Canada must take action on the United Nations Human Rights Committee's Concluding Observations

Publish Date: 
Thursday, July 23, 2015

The ESCR-Net Strategic Litigation Working Group joined Canadian organizations in highlighting the United Nations Human Rights Committee's concluding observations in relation to Canada.  The Human Rights Committee expressed serious concerns about new human rights issues, such as the impact of the Anti-Terrorism Act, the chill on freedom of expression and association, the failure to regulate the activities of Canadian corporations operating abroad, the failure to provide health care to all refugees and irregular migrants, and indefinite detention of non-citizens. They also express concerns about long-standing issues on which too little progress has been made, including Canada's failed relationship with Aboriginal peoples, pay equity, discrimination and violence against women, and inadequate implementation of international human rights obligations.

The state of human rights in Canada has seriously deteriorated since the United Nations Human Rights Committee last reviewed Canada's record a decade ago. Today the Committee released its concluding observations and recommendations to Canada on its implementation of the International Covenant on Civil and Political Rights (ICCPR). They reflect the comment made by a member of the Committee to the Canadian government delegation: 'This is not the Canada I once knew.' Read the full press released here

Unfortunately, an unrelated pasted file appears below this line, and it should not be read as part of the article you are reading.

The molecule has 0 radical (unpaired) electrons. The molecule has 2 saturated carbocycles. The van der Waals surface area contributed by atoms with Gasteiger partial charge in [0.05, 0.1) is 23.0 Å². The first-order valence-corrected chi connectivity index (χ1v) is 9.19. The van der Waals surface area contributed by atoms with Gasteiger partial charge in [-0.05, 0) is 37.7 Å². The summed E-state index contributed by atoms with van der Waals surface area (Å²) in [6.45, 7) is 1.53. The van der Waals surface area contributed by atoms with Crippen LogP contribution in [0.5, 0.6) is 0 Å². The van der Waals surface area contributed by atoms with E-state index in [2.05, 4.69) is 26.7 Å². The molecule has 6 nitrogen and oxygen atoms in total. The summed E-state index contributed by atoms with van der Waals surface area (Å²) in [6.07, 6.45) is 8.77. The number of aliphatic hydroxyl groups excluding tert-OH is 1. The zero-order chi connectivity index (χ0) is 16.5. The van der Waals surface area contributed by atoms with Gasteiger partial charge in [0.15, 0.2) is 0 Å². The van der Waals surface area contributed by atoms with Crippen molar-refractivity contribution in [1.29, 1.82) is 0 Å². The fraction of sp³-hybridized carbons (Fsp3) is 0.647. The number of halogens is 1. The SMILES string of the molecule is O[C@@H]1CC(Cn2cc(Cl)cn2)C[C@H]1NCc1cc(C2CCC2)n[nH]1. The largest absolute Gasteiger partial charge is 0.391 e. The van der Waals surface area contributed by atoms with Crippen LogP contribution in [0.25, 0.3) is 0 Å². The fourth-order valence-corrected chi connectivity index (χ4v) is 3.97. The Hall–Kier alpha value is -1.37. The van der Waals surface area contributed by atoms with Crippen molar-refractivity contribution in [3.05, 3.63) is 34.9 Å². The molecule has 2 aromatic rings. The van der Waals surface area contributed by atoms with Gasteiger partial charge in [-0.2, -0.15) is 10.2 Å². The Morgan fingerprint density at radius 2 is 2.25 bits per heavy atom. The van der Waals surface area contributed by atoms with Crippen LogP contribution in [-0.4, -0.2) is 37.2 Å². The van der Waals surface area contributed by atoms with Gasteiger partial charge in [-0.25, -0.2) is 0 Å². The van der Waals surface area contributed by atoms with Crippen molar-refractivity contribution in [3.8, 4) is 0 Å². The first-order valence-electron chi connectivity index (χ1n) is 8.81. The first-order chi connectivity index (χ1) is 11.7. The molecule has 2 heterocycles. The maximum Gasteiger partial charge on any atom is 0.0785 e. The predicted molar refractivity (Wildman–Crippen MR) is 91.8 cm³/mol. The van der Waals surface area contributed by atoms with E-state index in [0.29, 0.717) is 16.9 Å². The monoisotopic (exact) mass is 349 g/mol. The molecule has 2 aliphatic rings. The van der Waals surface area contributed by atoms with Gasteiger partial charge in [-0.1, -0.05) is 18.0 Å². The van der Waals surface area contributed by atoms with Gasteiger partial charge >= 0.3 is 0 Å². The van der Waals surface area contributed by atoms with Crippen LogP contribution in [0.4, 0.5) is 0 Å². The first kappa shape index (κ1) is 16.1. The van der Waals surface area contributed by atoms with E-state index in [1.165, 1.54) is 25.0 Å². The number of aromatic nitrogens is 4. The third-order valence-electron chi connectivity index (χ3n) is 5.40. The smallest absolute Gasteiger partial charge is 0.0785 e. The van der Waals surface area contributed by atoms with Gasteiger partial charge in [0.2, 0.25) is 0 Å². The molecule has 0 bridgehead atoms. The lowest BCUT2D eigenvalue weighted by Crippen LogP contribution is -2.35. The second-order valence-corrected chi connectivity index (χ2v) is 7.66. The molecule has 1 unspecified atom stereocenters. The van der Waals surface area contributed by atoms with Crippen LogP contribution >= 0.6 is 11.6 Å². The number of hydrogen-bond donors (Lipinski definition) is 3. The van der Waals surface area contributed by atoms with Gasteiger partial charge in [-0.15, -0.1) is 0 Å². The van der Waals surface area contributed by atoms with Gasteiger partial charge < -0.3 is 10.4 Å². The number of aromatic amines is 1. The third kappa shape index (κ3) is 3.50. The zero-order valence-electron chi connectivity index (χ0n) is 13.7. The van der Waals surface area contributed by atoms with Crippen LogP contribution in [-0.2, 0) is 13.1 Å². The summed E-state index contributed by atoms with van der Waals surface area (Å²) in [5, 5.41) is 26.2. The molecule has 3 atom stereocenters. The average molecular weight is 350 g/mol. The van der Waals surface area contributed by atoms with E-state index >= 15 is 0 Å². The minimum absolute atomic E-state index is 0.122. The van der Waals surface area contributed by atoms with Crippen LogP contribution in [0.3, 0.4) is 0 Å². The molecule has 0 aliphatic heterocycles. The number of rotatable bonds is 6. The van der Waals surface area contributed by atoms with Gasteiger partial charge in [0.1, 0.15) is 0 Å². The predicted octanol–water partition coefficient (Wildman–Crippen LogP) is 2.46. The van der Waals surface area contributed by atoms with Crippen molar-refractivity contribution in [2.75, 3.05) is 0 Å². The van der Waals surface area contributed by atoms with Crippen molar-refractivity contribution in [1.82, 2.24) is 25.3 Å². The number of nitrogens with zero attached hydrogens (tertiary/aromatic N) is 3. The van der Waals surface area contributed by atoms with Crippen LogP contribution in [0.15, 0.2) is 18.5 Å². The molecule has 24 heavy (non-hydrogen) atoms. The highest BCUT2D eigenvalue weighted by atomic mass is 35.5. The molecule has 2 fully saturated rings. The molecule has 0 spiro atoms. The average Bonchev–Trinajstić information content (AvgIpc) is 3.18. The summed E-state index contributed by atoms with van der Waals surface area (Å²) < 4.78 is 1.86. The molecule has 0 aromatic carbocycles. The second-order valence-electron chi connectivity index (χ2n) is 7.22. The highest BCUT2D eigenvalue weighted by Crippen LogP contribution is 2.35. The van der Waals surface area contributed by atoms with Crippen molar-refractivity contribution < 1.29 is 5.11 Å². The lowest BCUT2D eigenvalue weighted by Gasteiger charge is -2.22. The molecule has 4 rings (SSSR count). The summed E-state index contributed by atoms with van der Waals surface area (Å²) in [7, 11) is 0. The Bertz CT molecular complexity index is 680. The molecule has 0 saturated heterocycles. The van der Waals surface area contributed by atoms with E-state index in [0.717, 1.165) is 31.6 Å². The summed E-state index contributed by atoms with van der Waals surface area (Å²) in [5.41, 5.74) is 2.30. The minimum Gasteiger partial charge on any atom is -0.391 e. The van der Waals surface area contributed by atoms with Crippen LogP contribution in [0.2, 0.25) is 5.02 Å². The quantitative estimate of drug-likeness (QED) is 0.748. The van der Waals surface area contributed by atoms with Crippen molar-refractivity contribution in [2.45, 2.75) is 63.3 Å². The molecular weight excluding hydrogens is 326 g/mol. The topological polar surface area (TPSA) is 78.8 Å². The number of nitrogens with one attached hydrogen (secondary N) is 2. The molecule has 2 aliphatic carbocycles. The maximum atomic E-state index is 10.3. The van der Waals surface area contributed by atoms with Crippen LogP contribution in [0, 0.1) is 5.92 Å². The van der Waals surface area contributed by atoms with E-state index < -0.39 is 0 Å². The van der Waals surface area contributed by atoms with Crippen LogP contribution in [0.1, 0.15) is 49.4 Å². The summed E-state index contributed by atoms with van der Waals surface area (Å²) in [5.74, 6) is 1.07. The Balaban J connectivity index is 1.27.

The ESCR-Net Strategic Litigation Working Group, in conjunction with two Canadian members--the Social Rights Advocacy Centre (SRAC) and the Charter Committee on Poverty Issues, submitted a parallel report on "Violations of the Right to Life and to Non-discrimination of those who are Homeless and Migrants in Need of Health Care in Canada."  The Working Group, with the leadership of SRAC and the Global Initiative for ESCR, also reinforced aspects of its analysis in a written submission for a General Discussion on the Preparation for a General Comment on Article 6 (Right to Life) of the International Covenant on Civil and Political Rights, noting that the right to life requires States to abide by both negative and positive human rights obligations, and that issues such as homelessness and denial of access to water, sanitation and health care all rise to violations of Article 6. 

Photo: Amnesty Canada.